He has been billed as one of the game's great utility players, a guy who has manned seven different positions while retaining his stature as one of the American League's top leadoff hitters.
But don't think for a minute the sudden move from left field to third base this week hasn't caused a degree of anxiety for the Angels' Tony Phillips, who has a glove for every occasion.
"Yeah, right, I can play anywhere," Phillips said as he dressed before Thursday night's rain-delayed 5-1 victory over the Chicago White Sox. "I keep trying to convince myself I can do this. . . . I don't know, I'll be all right."
All right might have to suffice, because if new left fielder Garret Anderson keeps playing the way he did Thursday night, Phillips could spend the rest of this season at third.
Anderson had three hits and knocked in two runs in his first three at-bats before an announced crowd of 13,544 at Anaheim Stadium.
"Leave him alone; let him get his feet wet; don't start writing articles about him yet," teammate Chili Davis said as reporters waited for Anderson after the game.
"We know he can play; that's why he's here. But let him be quiet for a month or two, then you can write all that stuff."
Angel starter Mike Bielecki (3-3) struggled with his control, walking six, but still managed to pitch 6 1/3 strong innings, giving up one run and five hits and striking out three.
Bielecki had lost his last three starts, giving up 14 runs in 18 1/3 innings. He hadn't won since May 21, when he gave up one run in the Angels' 8-6 victory over the White Sox in Comiskey Park.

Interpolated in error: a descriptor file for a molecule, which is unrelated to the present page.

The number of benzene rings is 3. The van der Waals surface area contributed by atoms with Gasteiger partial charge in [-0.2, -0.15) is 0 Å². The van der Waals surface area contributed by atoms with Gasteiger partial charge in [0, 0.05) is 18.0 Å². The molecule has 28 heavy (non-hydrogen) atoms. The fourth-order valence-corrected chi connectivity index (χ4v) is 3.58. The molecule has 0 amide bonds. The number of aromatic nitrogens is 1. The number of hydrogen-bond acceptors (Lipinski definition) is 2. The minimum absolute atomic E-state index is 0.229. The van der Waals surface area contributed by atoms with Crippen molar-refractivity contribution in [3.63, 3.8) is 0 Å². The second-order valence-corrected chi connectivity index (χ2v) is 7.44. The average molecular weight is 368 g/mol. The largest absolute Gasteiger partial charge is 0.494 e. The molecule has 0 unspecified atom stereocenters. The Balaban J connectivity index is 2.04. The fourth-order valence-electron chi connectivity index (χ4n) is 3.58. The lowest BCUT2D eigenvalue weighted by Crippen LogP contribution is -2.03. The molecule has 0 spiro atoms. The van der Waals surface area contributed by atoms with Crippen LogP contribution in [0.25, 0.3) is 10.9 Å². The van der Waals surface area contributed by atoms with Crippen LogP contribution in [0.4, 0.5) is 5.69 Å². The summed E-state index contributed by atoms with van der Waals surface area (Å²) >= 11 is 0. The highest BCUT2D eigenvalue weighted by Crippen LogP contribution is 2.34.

The right-hander ran into trouble in the seventh inning when Lance Johnson, who ended an 0-for-22 skid with a third-inning double, and Tim Raines each singled with one out.
Manager Marcel Lachemann replaced Bielecki with right-hander Mike James, who walked Frank Thomas--it was the Chicago first baseman's third walk of the night--to load the bases.
But left-hander Bob Patterson came on to retire Robin Ventura on a sacrifice fly to right field, cutting the lead to 5-1, and then struck out pinch-hitter Lyle Mouton to end the inning.
Troy Percival pitched a scoreless eighth inning for the Angels. Percival put the first two runners on in the ninth, but Lee Smith came on to retire three consecutive batters and get his 17th consecutive save.
"I don't know if you can expect anyone to be that good, but he's done it before, so I guess you can expect it from him," Lachemann said of Smith. "He's amazing."
Anderson, a rookie who has been a triple-A sensation the past two years but hasn't had much of a chance to display his skills in the major leagues, made his third consecutive start in left Thursday.
He hit a three-run homer Monday night to lead the Angels past the Minnesota Twins and jump-started the Angel offense Thursday night after a 44-minute rain delay--the first in Anaheim Stadium since April 14, 1988--with a double to right in the second.
Anderson scored on Jorge Fabregas' single for a 1-0 lead, and his two-run single in the third capped a three-run inning that gave the Angels a 4-0 lead.
Phillips, who went five for five against the Twins on Wednesday, led off the inning with a double to left, Jim Edmonds walked and, after Tim Salmon grounded out, Phillips scored on J.T. Snow's chopper to second. Anderson then laced a single to center for two more runs.
The Angels pushed the lead to 5-0 in the fifth when Snow hit his seventh home run of the season, and first since May 29, bringing an end to Chicago starter Brian Keyser's evening.
Second baseman Damion Easley, who sat out the last five games because of a sprained right wrist, returned to the starting lineup and was hitless in his first three at-bats. But he fielded his position flawlessly, with five assists.
The rain delay was the first in Anaheim Stadium since April 14, 1988, also a Thursday game against the White Sox.
That game started on time, but after two minutes of play and a full count on Johnson, Chicago's leadoff batter, umpires called for the grounds crew to place the tarp on the field. The game was called after a 1-hour 42-minute delay.